The "Rodney", English fashion, reserved her fire till close in and then poured in a tremendous broadside, the other ships hammering away in a most persevering manner; the smoke now was so dense that very little could be seen any distance from us and so it continued, and I suspect no one knew much what was going on or the mischief done. We had now been in action for about three quarters of an hour and I could not but think it most marvellous no one was injured; the shot positively fell about like hail and the bursting of the shells lashing up the sea into a foam - however, I did not marvel long, for we had again become ]p.4[ very much exposed, the ship was hit rapidly and then down went two poor devils nearly blown to atoms.

The Surgeon having no assistant on board made a formal request that I would come down into the cockpit just as we were going into action. I got off by telling him that I would not come then as I wanted to see some of the firing but, that as soon as anyone was hit I would assist, so then I went down with the wounded. Both were horribly mutilated - each had a hand and part of an arm completely blown off, their faces covered with blood and gunpowder. One was in a desperate condition from which he never rallied and expired about 20 minutes after being brought below. The arm of the other was taken off but before the operation was finished another poor fellow came down almost divided by a round shot. He of course was dead - his backbone was cut through.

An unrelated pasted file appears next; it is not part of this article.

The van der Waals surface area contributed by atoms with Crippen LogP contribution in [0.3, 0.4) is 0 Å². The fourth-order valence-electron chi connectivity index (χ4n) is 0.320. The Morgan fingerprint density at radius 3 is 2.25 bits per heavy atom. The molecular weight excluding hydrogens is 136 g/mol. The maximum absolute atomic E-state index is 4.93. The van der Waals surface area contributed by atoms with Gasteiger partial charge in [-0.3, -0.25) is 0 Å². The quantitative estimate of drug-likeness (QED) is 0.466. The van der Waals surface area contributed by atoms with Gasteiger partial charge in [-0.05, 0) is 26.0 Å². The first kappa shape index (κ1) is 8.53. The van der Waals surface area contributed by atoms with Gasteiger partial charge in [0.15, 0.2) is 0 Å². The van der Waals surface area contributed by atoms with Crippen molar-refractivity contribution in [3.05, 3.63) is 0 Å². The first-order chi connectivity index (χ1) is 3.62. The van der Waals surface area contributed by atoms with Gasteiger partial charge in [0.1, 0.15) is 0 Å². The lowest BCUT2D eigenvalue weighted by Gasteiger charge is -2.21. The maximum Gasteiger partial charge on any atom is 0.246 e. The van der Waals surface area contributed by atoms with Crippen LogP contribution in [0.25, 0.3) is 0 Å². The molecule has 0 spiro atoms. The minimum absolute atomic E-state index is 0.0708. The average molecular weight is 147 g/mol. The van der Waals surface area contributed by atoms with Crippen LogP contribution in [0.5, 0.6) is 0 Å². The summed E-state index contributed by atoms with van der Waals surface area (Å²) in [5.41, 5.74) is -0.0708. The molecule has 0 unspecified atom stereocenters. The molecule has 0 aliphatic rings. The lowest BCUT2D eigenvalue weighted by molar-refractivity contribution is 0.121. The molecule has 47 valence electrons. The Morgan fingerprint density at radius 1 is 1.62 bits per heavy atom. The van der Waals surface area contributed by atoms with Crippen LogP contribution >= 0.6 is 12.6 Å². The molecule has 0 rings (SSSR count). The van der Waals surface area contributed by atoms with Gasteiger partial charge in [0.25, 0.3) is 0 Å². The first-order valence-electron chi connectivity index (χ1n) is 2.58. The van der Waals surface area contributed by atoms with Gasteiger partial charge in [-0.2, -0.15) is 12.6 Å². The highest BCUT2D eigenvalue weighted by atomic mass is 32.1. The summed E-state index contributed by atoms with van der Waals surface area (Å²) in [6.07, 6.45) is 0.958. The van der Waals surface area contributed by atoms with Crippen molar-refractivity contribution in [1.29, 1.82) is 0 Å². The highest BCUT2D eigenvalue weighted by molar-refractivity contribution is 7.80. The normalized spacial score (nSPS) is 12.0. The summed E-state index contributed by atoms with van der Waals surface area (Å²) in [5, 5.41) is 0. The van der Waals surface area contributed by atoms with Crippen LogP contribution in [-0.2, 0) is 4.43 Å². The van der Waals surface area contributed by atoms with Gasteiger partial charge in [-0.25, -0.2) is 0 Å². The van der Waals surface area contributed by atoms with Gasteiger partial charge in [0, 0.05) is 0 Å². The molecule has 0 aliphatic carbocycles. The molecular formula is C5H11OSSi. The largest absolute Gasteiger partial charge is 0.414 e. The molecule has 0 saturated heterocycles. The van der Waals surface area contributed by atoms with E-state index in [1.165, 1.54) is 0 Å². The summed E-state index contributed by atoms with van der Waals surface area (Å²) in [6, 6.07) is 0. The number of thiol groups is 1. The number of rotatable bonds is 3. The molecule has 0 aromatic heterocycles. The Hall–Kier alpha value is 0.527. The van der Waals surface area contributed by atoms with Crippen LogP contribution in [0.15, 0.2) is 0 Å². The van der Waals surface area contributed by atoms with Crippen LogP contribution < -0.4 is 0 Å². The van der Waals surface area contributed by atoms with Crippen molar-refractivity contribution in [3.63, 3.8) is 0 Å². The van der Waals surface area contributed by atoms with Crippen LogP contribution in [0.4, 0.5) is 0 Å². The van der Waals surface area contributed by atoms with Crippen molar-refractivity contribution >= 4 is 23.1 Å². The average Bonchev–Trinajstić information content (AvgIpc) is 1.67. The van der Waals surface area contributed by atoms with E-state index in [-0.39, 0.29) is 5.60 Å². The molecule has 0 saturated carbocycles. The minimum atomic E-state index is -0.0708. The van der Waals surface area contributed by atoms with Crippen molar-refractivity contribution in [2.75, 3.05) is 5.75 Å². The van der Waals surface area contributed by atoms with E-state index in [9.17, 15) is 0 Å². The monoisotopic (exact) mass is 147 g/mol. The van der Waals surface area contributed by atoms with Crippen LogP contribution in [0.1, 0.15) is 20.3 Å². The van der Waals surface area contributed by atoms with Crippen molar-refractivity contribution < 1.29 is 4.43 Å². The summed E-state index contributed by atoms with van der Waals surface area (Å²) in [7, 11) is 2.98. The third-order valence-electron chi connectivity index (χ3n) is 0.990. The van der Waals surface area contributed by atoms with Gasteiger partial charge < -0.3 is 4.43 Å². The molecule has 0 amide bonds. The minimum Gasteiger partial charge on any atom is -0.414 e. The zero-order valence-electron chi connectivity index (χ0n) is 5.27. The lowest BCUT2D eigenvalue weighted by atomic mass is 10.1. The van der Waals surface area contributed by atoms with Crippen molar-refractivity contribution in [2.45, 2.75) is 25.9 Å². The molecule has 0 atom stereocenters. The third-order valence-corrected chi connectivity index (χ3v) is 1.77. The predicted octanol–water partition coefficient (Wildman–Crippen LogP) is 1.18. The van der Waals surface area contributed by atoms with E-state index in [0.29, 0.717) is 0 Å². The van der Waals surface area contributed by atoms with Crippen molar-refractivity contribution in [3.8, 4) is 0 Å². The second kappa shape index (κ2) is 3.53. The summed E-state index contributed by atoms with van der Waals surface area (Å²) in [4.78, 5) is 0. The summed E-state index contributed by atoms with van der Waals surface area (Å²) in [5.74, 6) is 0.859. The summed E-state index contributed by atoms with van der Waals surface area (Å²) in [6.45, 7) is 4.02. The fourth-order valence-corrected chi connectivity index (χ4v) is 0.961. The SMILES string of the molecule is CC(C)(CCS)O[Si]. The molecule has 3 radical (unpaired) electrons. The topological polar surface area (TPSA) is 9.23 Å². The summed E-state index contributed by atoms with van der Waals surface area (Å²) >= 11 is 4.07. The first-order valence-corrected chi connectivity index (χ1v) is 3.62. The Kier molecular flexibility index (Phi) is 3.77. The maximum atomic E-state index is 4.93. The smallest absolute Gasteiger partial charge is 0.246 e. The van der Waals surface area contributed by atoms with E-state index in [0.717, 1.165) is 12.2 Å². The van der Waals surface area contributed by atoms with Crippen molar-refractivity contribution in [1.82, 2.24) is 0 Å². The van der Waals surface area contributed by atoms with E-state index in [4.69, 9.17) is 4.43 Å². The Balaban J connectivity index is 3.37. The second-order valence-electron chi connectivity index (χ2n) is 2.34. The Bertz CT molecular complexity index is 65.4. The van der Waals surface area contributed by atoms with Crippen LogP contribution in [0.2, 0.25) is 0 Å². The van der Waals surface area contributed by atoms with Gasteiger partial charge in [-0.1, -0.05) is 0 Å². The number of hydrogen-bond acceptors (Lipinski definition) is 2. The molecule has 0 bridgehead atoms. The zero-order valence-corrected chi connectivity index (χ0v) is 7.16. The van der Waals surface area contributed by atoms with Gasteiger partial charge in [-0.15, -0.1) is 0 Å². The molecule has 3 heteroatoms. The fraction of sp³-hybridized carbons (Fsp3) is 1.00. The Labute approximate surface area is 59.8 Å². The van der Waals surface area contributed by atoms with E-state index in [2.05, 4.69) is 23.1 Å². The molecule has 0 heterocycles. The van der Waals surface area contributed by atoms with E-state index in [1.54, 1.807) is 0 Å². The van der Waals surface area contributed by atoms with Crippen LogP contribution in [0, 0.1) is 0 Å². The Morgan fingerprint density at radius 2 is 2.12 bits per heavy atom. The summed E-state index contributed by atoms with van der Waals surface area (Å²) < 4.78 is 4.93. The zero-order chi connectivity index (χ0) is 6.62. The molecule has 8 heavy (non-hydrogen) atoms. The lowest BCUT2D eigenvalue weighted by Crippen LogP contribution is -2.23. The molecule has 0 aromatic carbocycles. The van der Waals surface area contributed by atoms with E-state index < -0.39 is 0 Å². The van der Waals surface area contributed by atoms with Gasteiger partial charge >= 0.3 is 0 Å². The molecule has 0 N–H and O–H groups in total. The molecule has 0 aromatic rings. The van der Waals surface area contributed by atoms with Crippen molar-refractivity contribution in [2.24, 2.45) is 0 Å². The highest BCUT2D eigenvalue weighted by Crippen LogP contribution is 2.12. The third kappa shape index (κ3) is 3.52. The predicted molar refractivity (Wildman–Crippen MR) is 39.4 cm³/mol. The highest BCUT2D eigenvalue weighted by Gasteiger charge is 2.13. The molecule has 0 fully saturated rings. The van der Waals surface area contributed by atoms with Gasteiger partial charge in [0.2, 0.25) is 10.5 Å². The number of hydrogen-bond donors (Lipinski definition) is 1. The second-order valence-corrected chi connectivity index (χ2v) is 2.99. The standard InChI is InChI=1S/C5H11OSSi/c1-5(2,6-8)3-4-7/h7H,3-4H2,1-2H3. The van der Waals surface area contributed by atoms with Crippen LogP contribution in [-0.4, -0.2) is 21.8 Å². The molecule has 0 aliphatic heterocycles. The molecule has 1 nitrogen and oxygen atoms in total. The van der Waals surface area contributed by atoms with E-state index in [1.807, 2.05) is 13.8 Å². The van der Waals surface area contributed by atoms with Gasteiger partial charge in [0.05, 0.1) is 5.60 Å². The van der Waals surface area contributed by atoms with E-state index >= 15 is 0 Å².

About this time, a little after four, the "Rodney" was directed to go to the assistance of two of our 90 gun ships which were suffering severely, so in we went, the "Spiteful" getting a terrible mauling; the two 90's went out of the fire and the poor "Rodney" and ourselves had the whole of the guns upon us that had so cut up the two other ships. The shot were now plumping into us ]p.5[ very briskly making our sides rattle again, and the shell and rockets passing over our heads like mad - as ill luck would have it the "Rodney" in going so very close in took the ground, and snap went the hawsers. Now were we in a fix indeed. Another cable was got on board and we went ahead full speed to tow her off and snap again went the cable. Two more wounded were passed below - it was now getting dusk, nearly all the other ships had hauled out of action without perceiving our critical situation, and we were in a terribly dangerous situation, shell bursting around us, and rockets playing on us in great numbers.

The main object of the Russians appeared to be to disable us and then the "Rodney" would have been at their mercy. As it was she was at one time on fire in three places, on shore and under the fire of a terrific battery. It's difficult to imagine a ship in a worse predicament - however the little "Spiteful" stuck to her and after an immense deal of tugging at last got her off - and commenced towing her under a perfect torrent of rockets, one of which burst and inflicted a terribly nasty ]p.6[ wound in the fleshy part of the thigh of a Midshipman - the Commander also received a cut on the breast from part of a shell - We were not clear of the fire till about 1/2 past 7, having been about 4 1/2 hours in as hot a fire as seldom falls to the lot of anyone to be in.